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[Latin, Let him beware.] A warning; admonition. A formal notice or warning given by an interested party to a court, judge, or ministerial officer in opposition to certain acts within his or her power and jurisdiction.

Originally, a caveat was a document that could be served on either a judge or a public official to give him or her notice that he or she should discontinue a certain proceeding until an opposing party was given an opportunity to be heard.

Used in the past by someone objecting to the appointment of an executor or administrator of an estate or to the granting of a patent for an invention, the term caveat is rarely used by modern attorneys.


n. (kah-vee-ott) from Latin caveat for "let him beware." 1) a warning or caution. 2) a popular term used by lawyers to point out that there may be a hidden problem or defect. In effect, "I just want to warn you that..."


noun admonishment, admonition, advance notice, advisement, alert, announcement, augury, caution, communication, direction, foretoken, implication, indication, instruction, lesson, notice, notification, order, portendance, portendment, portention, prefiguration, premonition, telling, warning, warning sign
Associated concepts: caveat emptor, caveat venditor
See also: admonition, caution, deterrence, deterrent, direction, instruction, measure, monition, notice, warning


a formal notice requesting the court or officer to refrain from taking some specified action without giving prior notice to the person lodging the caveat, found in relation to wills and copyright; in Scotland a common form of process used to protect against miscellaneous interim orders.

CAVEAT, practice. That he beware. Caveat is the name of a notice given by a party having an interest, to some officer, not to do an act, till the party giving the notice shall have been heard; as, a caveat to the register of wills, or judge of probate, not to permit a will to be proved, or not to grant letters of administration, until the party shall have been heard. A caveat is also frequently made to prevent a patent for inventions being issued. 1 Bouv. Inst. 71, 534; 1 Burn's Ecc. Law, 19, 263; Bac. Abr. Executors and Administrators, E 8; 3 Bl. Com. 246; Proctor's Pract. 68; 3 Bin. Rep. 314; 1 Siderf. 371 Poph. 133; Godolph. Orph. Leg. 258; 2 Brownl. 119; 2 Fonbl. Eq. book 4, pt. 2, c. 1, Sec. 3; Ayl. Parer. 145 Nelson's Ab. h.t.; Dane's Ab. c. 223, a. 15, Sec. 2, and a. 8, Sec. 22. See 2 Chit. Pr. 502, note b, for a form.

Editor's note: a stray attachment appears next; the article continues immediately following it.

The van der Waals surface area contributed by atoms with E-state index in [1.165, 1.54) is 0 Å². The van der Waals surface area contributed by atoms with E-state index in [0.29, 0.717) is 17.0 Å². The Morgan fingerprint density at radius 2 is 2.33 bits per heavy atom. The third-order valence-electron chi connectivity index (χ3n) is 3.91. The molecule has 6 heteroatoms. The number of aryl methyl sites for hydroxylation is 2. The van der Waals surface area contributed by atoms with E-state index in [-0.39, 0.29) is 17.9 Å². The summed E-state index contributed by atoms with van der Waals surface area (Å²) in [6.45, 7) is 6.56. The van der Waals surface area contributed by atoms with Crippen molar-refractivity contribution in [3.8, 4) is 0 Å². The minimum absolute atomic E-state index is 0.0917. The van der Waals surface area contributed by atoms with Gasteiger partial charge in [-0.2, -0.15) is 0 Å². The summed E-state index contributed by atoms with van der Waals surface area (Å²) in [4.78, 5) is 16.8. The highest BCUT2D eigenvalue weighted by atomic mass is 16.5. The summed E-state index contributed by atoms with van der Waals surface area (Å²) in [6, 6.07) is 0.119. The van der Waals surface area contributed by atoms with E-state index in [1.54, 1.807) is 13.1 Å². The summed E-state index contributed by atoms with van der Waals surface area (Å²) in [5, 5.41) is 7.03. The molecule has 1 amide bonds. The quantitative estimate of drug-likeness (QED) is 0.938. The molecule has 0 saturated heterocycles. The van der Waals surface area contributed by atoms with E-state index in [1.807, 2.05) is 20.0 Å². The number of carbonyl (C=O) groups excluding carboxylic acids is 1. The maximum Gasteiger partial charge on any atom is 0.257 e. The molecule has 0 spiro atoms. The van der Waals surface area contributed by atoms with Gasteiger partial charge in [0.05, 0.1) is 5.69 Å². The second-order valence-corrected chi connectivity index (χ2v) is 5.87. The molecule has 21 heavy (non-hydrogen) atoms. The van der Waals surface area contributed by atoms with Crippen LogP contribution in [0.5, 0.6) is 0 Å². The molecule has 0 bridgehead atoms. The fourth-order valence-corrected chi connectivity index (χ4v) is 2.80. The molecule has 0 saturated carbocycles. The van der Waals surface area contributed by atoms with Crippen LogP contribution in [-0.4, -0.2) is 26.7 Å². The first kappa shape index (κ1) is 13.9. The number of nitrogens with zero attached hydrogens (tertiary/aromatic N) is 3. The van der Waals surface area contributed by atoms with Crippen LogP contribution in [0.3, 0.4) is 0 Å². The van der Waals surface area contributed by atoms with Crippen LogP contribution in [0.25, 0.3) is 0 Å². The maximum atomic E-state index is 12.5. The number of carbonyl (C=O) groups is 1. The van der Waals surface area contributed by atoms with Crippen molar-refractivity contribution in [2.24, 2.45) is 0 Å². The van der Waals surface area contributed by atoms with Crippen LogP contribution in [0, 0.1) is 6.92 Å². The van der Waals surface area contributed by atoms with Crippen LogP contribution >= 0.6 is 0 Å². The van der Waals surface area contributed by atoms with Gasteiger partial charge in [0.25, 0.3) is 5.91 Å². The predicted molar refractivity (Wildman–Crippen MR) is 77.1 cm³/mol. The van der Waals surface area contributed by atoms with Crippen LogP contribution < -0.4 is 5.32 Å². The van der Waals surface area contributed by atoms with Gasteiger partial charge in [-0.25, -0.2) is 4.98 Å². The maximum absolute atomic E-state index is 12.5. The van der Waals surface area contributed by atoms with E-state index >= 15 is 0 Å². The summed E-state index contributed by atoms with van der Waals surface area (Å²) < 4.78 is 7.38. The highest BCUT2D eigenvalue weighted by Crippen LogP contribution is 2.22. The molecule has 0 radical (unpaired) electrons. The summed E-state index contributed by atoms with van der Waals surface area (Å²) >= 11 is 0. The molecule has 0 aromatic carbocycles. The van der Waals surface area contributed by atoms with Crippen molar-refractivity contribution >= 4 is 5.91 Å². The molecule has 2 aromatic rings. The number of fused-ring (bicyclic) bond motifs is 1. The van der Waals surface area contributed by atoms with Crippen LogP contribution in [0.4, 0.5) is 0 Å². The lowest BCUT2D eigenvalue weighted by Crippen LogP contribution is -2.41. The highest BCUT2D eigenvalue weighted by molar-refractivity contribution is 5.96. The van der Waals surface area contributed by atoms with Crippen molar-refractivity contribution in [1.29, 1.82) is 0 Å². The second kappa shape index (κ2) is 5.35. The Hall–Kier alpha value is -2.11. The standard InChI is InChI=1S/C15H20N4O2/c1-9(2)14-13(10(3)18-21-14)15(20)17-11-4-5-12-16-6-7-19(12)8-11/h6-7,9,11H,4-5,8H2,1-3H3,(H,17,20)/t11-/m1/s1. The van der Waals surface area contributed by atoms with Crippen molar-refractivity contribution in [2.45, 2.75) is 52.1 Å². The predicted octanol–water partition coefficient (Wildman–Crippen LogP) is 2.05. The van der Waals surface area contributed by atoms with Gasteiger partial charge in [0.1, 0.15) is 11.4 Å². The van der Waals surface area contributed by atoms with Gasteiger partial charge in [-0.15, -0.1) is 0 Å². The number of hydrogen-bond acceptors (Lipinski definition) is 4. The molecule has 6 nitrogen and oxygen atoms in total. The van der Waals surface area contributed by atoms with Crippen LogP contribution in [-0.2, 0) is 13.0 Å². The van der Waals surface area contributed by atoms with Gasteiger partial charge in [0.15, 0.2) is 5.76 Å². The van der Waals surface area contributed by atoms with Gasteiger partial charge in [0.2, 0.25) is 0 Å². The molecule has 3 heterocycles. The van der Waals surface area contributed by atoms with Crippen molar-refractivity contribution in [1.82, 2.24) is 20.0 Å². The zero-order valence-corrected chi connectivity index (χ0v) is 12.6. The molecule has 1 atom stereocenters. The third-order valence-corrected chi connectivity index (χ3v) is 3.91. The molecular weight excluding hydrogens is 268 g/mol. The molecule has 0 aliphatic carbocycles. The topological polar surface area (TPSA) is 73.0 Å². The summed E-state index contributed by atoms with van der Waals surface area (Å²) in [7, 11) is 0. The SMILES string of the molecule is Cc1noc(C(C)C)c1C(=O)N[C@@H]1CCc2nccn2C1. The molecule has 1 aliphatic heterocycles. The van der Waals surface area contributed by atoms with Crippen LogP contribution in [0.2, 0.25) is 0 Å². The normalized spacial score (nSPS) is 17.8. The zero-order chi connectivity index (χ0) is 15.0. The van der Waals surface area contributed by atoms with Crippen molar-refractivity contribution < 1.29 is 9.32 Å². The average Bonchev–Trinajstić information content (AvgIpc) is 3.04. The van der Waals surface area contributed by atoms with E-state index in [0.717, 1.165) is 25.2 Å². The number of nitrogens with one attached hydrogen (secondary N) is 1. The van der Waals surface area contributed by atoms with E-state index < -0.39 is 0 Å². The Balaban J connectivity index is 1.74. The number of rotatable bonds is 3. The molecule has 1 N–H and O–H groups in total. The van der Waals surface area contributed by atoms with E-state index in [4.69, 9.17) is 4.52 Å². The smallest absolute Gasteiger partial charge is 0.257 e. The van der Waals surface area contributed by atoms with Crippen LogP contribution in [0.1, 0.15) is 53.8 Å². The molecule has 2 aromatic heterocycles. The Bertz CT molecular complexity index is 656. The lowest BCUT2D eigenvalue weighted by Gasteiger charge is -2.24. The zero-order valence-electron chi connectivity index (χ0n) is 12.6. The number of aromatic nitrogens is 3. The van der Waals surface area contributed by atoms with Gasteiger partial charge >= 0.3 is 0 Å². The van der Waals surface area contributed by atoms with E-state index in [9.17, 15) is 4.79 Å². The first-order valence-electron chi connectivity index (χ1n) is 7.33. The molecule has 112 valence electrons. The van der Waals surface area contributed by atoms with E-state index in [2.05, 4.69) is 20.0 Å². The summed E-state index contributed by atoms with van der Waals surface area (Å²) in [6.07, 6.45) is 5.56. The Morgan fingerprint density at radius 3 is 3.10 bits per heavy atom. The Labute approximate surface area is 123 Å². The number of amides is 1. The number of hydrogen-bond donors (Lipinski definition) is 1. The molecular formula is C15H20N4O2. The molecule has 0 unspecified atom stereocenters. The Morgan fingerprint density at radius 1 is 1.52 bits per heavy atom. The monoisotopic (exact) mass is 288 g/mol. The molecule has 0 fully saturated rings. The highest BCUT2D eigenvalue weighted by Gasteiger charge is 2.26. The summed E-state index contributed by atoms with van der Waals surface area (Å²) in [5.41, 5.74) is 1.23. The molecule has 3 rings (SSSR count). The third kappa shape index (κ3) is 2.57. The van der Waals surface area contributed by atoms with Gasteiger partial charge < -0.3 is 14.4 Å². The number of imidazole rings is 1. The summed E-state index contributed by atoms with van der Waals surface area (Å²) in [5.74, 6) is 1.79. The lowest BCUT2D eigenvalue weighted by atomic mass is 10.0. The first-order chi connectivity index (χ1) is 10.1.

References in periodicals archive ?
In Afghanistan, for example, Operation Medusa (13) nearly failed when Canadian forces could not get the necessary support from other nations because of their national caveats related to combat operations.
The Manitoba Court of Queen's Bench held that the doctrine of caveat emptor did not apply to latent defects and where, as in this case, these defects were actively concealed by the vendor, the purchaser was entitled to seek rescission with compensation for damages resulting from the concealment.
2123 does it specifically state that an heir or a devisee under a will other than that being offered for probate, who filed a caveat, must receive prior notice of the petition for administration.
The CIA report was passed on through the Undersecretary of Defense for Policy offices with the caveat that the report, in the words of one policy analyst, "should be read for content only--and the CIA's interpretation ought to be ignored.
We cross the line, however, when we pitch constructed wetlands without mentioning the caveat that these surrogate ecologic features are intended to become contaminated (per heavy metal sinks, for example) and that this will impair other uses for these facilities, including use as habitat for species that rely on wetlands and cannot discern the real from the fake.
A second practical caveat concerns the potentially wide variability in the detail, and indeed the quality, of information that is available through this process.
The caveat is that explosive strength training can be risky.
That caveat aside--and it is a caveat that reflects only the current state of research--Siraisi has produced a remarkable book, one that is extraordinary for its richness and its range as well as its readability.
Caveat emptor is well and good, but it's only half the story.
Alpert, citing precedent, said "New York adheres to the doc trine of caveat emptor and imposes no duty upon the vendor to disclose, any information concerning the premises, unless there is some conduct on the part of the seller which constitutes 'active concealment.
On January 14, Virginia Governor George Allen threw his support behind a state constitutional amendment that lacks even that caveat, declaring in defense: "Parents have good sense.